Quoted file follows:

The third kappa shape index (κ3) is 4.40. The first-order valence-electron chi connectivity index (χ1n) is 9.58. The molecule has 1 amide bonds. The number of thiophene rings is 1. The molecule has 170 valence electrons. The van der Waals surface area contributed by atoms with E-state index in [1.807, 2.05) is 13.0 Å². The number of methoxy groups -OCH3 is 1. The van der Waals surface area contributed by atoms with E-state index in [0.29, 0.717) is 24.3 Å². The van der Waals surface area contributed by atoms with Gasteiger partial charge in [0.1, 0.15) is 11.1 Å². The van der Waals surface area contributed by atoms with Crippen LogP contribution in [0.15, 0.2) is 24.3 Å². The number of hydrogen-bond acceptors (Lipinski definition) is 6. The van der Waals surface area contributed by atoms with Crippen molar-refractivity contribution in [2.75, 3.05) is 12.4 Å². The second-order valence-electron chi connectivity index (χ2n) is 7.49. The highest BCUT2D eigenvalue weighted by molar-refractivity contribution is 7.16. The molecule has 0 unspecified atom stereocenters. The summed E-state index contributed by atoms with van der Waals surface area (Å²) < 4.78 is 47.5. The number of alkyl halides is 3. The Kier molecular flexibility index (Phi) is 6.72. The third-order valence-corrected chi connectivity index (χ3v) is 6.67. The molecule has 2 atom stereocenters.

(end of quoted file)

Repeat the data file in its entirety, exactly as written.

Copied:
The third kappa shape index (κ3) is 4.40. The first-order valence-electron chi connectivity index (χ1n) is 9.58. The molecule has 1 amide bonds. The number of thiophene rings is 1. The molecule has 170 valence electrons. The van der Waals surface area contributed by atoms with E-state index in [1.807, 2.05) is 13.0 Å². The number of methoxy groups -OCH3 is 1. The van der Waals surface area contributed by atoms with E-state index in [0.29, 0.717) is 24.3 Å². The van der Waals surface area contributed by atoms with Gasteiger partial charge in [0.1, 0.15) is 11.1 Å². The van der Waals surface area contributed by atoms with Crippen LogP contribution in [0.15, 0.2) is 24.3 Å². The number of hydrogen-bond acceptors (Lipinski definition) is 6. The van der Waals surface area contributed by atoms with Crippen molar-refractivity contribution in [2.75, 3.05) is 12.4 Å². The second-order valence-electron chi connectivity index (χ2n) is 7.49. The highest BCUT2D eigenvalue weighted by molar-refractivity contribution is 7.16. The molecule has 0 unspecified atom stereocenters. The summed E-state index contributed by atoms with van der Waals surface area (Å²) < 4.78 is 47.5. The number of alkyl halides is 3. The Kier molecular flexibility index (Phi) is 6.72. The third-order valence-corrected chi connectivity index (χ3v) is 6.67. The molecule has 2 atom stereocenters.